During Fall 2017, I taught Calvary Monterey the book of Ephesians. During the series, I also wrote about Ephesians in sixty-plus short, devotionally styled posts. Each Thursday, through 2018, I will release a post. I hope you enjoy. For the entire series, please visit nateholdridge.com/united-for-unity-posts.
“Of this gospel I was made a minister according to the gift of God’s grace, which was given me by the working of his power. To me, though I am the very least of all the saints, this grace was given...” (Ephesians 3:7–8).
Paul rejoiced to have received the mystery that Gentiles were to be major recipients of God's redemptive plan, so he spent his life obediently serving the mystery. He was glad to have been brought into the plan of God, so he would expend his energy furthering God’s marvelous plan by reaching out to Gentile and Jew alike. He was a unique man with a unique ministry — none of us will write Scripture — but his work serves as an example for the church today.
Paul served as a minister of God’s grace.
The word “minister” might conjure up a lofty role, but it shouldn’t, for it is the word for a table-waiter, which was Paul’s self-image when it came to dispensing the gospel. He thought himself a waiter, looking to the tables of humanity, trying to see who was hungry, who was thirsty, who was in need of service. An excellent waiter is tuned in to the people he serves, and Paul was no exception. Jesus looked for all who hungered and all who thirsted, and so did Paul. A good minister of the gospel does the same today. We are to look to humanity to find those who are hurting, broken, and disenfranchised so we can lovingly offer the all-healing word of the gospel. We are to remember Joseph’s inquiry to the baker and butler — how he saw and then asked about their sadness — and allow the same spirit to invade our hearts.
Paul served by the working of God’s power.
He realized it was God’s grace which gave him the ministry, but also God’s energy and power which enabled him to do the work. In Colossians he wrote, “For this I toil, struggling with all His energy that He powerfully works within me” (Colossians 1:29). Modern believers, like Paul before them, serve God with God’s power. Christ told the apostles to wait in Jerusalem after His ascension. Why did they wait? For the promise of the Spirit who, when He came upon them, would give them the power to be His witnesses in Jerusalem and beyond. The Spirit of grace must empower our efforts in dispensing the gospel of grace. We have not outgrown our need for Him with our buildings and strategies and budgets. In every culture, generation, and century, the work of the Spirit has been vital.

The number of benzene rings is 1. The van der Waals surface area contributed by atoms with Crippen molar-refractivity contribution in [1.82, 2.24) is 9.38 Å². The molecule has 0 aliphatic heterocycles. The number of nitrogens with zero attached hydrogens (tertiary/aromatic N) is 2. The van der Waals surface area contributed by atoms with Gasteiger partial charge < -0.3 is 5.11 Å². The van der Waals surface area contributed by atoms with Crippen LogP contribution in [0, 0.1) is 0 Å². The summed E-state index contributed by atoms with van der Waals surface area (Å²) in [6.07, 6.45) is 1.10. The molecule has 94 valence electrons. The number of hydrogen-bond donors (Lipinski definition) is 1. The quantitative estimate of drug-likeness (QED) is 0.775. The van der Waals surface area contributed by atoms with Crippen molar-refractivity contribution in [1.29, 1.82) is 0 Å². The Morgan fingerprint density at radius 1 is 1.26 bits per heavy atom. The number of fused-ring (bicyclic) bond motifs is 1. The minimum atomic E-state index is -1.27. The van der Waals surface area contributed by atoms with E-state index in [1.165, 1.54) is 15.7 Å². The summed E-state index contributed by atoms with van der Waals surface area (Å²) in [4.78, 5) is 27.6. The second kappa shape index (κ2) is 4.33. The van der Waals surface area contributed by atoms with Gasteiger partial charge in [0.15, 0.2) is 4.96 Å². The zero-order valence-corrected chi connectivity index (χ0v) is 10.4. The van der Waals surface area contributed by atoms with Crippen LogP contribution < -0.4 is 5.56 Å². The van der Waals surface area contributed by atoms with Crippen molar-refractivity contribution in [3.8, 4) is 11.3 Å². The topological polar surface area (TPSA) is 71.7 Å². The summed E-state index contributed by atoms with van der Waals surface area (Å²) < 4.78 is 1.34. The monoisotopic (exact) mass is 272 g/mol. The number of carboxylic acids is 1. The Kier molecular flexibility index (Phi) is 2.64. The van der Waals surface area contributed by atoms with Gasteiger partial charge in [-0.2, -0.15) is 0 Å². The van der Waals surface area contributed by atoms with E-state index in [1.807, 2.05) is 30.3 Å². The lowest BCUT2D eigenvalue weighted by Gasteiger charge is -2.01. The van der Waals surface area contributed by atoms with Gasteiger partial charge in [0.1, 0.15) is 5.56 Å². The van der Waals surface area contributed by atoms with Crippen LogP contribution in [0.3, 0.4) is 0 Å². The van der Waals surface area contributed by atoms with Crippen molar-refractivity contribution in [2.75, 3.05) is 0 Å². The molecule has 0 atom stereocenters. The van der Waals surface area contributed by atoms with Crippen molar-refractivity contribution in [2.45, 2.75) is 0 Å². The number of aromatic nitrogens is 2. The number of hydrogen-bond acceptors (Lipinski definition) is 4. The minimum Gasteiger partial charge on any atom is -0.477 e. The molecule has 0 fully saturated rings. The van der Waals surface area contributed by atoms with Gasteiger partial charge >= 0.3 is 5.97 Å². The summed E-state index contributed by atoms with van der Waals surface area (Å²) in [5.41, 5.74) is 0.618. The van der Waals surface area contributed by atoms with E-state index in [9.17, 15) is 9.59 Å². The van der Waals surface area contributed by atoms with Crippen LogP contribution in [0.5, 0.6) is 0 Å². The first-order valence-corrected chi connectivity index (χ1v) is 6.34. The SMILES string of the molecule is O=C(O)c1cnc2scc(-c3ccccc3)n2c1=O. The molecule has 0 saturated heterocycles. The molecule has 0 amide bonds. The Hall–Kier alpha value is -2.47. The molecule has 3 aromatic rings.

Paul served with humility.
He referred to himself as the least of all the saints, yet we often see to him as the most significant Christian who ever lived. His humility made him impactful, but how did he remain humble in light of such effectiveness? His words and life had reshaped human history. How was his heart so preserved from pride? How could he see himself as the least, they “very least?” The impossibility of his assignment might have had something to do with it, for any person given a task from God knows it is impossible without God’s help. But Paul’s humility likely flowed from the truth which occupied his mind and heart — the truth of the gospel. By studying, teaching, and writing of God’s marvelous grace Paul was in constant contact with the fact of his previous lostness and God’s incredible love. He felt deep gratitude for what God had done for him. Only humility could flow from a consciousness of the gospel.